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Summary:

The key to a market strategy is to balance how you will acquire users against how many resources you have at your disposal (money and time). In the case of a community site, you have two communities to attract – the users and the customers. Your […]

The key to a market strategy is to balance how you will acquire users against how many resources you have at your disposal (money and time). In the case of a community site, you have two communities to attract – the users and the customers. Your market strategy towards each is distinct.

The strategy answers how you will accumulate enough users in order that your customers will pay you money (assuming you want to make money at this). Without lots of users you can’t gather customers – put the majority of your effort on users.

To develop your strategy you have to put yourself in the shoe’s of the user. How do they like to find the information you offer? How do they get it today? Do they Google for it? Read magazines? Go to local wedding planners and related stores? Look in the newspaper? The answer to these questions will tell you where to find the users.

Once you know which of these routes will put you in front of the most users, then you can lay out a plan for attacking it. Be laser focused. Spend your limited resources on the target with the best return. Try it, learn, adjust. Don’t expect to nail it on the first try.

This applies to your product marketing strategy too. What features do the users most desire and use? Expect to be adjusting as your learn.

How much you should spend on branding, PR, SEO/SEM will fall from your plan for user accumulation. Go for the biggest bang for your buck. You do not need to address elements that don’t bring you users. Attempt to guesstimate the cost of gathering each user with these different elements – the cost per user is likely very wide. Some methods are also measurable and some are pay-n-pray. Measurable is always more desirable.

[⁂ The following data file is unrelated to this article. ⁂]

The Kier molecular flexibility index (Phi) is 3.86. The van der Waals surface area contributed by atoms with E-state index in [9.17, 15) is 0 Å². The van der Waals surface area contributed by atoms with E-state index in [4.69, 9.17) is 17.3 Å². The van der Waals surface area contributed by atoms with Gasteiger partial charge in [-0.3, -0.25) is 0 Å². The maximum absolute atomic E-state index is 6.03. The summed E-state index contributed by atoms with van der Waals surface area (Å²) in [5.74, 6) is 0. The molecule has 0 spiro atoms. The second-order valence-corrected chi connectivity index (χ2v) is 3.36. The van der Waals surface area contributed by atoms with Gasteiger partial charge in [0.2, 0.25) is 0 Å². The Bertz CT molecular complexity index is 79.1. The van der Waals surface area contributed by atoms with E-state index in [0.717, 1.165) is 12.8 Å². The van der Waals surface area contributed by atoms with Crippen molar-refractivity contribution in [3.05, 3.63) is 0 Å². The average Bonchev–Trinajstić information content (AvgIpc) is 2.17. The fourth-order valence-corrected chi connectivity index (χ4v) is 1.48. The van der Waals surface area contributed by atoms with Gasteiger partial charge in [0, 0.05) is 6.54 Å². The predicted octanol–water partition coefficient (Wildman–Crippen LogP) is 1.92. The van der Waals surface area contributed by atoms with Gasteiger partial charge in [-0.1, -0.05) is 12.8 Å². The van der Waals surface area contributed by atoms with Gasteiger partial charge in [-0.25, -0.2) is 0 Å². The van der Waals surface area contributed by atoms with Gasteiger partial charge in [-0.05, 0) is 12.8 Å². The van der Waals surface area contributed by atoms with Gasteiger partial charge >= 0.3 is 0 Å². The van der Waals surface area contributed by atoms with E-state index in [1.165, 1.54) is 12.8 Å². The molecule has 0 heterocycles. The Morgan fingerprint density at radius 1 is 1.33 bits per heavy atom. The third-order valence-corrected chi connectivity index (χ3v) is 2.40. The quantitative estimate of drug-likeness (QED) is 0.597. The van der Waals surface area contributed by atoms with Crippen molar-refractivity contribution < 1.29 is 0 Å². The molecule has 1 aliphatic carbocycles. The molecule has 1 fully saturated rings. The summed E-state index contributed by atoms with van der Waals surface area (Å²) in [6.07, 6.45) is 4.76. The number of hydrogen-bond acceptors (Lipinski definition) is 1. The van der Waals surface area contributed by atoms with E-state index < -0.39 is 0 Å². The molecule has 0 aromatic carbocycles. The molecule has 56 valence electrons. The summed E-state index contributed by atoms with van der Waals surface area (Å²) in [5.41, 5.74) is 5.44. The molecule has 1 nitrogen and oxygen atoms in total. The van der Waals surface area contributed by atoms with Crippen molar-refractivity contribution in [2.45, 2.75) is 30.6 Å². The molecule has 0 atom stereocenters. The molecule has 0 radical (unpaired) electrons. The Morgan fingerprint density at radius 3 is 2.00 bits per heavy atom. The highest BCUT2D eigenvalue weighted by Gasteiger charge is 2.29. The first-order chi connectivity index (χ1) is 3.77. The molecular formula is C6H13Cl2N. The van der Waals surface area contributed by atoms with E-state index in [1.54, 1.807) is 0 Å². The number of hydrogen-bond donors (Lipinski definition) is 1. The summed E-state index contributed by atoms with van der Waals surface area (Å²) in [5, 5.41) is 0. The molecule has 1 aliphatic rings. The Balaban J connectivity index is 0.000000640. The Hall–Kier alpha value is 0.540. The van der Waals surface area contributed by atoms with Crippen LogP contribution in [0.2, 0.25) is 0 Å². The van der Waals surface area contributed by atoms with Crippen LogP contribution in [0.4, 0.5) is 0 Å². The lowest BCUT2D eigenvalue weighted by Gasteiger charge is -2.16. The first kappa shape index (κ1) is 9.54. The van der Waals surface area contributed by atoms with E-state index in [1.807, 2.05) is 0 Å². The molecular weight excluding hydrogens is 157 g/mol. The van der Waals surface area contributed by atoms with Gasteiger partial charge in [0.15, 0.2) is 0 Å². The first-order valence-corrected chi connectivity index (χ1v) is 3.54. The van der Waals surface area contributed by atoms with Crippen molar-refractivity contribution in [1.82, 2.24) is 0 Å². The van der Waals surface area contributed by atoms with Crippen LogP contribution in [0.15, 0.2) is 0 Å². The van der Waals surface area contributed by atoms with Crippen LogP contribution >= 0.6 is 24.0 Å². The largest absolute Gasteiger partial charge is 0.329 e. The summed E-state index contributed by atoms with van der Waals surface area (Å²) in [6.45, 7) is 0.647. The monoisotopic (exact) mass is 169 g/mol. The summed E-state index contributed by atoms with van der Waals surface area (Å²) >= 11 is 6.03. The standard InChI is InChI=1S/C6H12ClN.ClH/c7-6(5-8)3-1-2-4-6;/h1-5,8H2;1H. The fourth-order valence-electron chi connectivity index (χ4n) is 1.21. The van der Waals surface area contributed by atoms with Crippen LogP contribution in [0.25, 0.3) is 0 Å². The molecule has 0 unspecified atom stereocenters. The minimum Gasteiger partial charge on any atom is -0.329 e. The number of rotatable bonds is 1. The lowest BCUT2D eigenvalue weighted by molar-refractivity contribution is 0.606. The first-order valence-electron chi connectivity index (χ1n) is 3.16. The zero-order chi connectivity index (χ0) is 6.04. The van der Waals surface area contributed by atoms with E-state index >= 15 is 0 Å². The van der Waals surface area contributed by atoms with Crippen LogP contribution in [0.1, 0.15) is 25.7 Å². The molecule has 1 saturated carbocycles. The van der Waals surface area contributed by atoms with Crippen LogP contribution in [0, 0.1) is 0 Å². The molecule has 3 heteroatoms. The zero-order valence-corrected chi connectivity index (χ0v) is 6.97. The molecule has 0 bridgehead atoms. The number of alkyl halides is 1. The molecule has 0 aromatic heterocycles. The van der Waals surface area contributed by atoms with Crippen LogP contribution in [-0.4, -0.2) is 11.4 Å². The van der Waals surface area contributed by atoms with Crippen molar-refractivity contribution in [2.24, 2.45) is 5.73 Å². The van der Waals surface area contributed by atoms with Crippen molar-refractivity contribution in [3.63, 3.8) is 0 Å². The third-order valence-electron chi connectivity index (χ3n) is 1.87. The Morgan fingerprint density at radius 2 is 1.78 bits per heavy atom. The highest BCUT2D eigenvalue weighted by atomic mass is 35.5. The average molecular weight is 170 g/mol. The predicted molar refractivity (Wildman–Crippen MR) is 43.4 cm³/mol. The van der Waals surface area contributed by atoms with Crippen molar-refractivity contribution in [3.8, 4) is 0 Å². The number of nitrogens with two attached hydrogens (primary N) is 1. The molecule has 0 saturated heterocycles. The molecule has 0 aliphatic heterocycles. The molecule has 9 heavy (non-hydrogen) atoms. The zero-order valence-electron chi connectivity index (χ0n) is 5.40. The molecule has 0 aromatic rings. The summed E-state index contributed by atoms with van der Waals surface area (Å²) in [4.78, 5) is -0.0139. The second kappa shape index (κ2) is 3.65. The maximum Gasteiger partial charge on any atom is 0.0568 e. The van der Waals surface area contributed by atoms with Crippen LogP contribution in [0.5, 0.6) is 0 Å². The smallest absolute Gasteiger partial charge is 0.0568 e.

Branding becomes more important when you get larger and and want to build a value into your name. At an early stage, having a simple company name that’s easy to remember and a matching URL are probably the top items you need. A logo and set of colors are needed for your website, collateral and such.

Another dimension to think about is partnering. What other companies have access to these people? Could you work together? Good partners can accelerate your market growth and create barriers to competitors.

Viral can be great if there is a natural communication network within your users. Is there something that bonds these people together – do they communicate already? Does it transcend the one wedding event? Any natural communication among your users is a good place to look to leverage a viral model. If they are all islands today, or only use the site for one wedding, this can be hard to pull off.

  1. A nice writeup. Also is it helpful to look at local possible biz partners and ‘use’ them to market your services? What are the common pitfalls for such scenarios?}

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  2. Very good artile. Simple and straight to the point.}